By: Dan Cohen – 1/23/15
Along with 55.9 Million other viewers, I watched in astonishment as Green Bay Packers Tight End, Brandon Bostick, botched the on-side kick that would have sealed the victory and sent the Green Bay Packers on to Super Bowl 49. As I have heard and read, Bostick was not supposed to jump for the football on the play, but step up and block someone so Jordy Nelson, their gifted wide receiver, could secure the ball and the victory. I have not seen or heard anyone on the inside confirm this, but the way Packers coach Mike McCarthy got into it with Bostick after the play strongly suggests he missed his assignment
Is it fair to say that Bostick lost the game? Of course, it isn’t. The Packers made other mistakes that we can point to. The coaching staff chose not to go for two touchdowns earlier in the game. Had they reached the end zone on either play, Bostick’s mistake may not have even mattered. In every football game, there are going to be missed opportunities, blown assignments, penalties, dropped footballs, missed kicks, missed tackles, etc. As viewers, we don’t see all of these mistakes. We see some of them, and of course, when Fox shows the replay of the on-side kick a dozen times and of Bostick’s teammates consoling him another half dozen times, this mistake is significantly amplified. It is amplified to the point that a large portion of the 55.9 million viewers actually do blame the outcome of the game on Bostick. They don’t see it as a mental mistake, but as a tight end on the “hands” team who let the ball slip through his hands and into the waiting hands of a Seattle Seahawk. True, he should have caught the ball, but had he done his job, Jordy Nelson would have been jumping for the ball instead. But, so should the rest of his teammates, who made mistakes themselves.
Whether you are earning $500,000 a year like Bostick or $10/hour working at McDonald’s, there are consequences to the team when you don’t do your job. Even though I don’t blame the outcome of the game on Bostick, his mistake contributed to the Packers’ loss. It was one of dozens of mistakes that occurred during the game. There can be no doubt that mistakes affect the team and business. They prevent the team from achieving its goals and they affect the moral of the team, which affects overall performance and impacts success. Mistakes also affect the public’s perception of the team. How many of us, to this day, refer to those same old Lions and still believe they’ll find a way to lose? Certainly, you don’t want your customer base to have that perception of your business.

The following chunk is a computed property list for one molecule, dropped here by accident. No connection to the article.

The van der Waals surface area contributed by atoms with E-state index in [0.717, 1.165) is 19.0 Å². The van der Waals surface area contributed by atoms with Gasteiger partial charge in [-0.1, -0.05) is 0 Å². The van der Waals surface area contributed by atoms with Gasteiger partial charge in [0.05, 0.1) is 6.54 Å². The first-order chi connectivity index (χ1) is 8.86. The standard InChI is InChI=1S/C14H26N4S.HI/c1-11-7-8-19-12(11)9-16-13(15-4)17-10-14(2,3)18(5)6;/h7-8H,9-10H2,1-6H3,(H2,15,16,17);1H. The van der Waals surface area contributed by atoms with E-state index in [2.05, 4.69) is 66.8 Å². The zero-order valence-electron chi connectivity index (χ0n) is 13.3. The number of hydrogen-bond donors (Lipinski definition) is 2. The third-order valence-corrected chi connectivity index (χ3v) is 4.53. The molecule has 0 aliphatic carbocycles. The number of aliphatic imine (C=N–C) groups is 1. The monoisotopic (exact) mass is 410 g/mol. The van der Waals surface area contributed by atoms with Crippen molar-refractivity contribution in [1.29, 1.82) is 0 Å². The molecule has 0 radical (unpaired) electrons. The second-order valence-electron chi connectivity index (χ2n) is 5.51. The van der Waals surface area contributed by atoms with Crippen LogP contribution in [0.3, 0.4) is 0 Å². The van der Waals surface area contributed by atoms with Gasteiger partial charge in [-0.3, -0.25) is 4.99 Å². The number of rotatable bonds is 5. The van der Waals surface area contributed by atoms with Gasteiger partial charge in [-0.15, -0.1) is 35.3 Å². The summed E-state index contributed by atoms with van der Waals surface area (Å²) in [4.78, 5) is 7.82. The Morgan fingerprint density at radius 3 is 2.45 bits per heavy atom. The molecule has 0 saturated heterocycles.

We will never eliminate all mistakes, but we can minimize mistakes through effective leadership, by holding employees accountable, and cultivating an environment where employees care about their work and want to put forth effort. Effort is critical because coaches, like bosses become more upset over mistakes that have nothing to do with effort. You are not going to see too many coaches scream at a receiver because he did not make a diving catch, or a sprinter who gets edged out at the finish line. But coaches do get upset when a lineman jumps off sides, gets a penalty for stepping on another player after the whistle has blown or when the sprinter is disqualified from a race because of a false start. Similarly, most bosses are much more likely to become upset when employees make mistakes without giving maximum effort. It’s one thing to make a mistake while giving 110%. It’s an entirely different thing to make a mistake while loafing or not paying attention.
Employees must understand that everyone must do their job and that every job is important to the success of the business. Successful companies get this point across to their workforce early and often and constantly reinforce it through an effective communication and reward system. Of course, if workers are working hard, it is easier to accept the mistakes when they occur.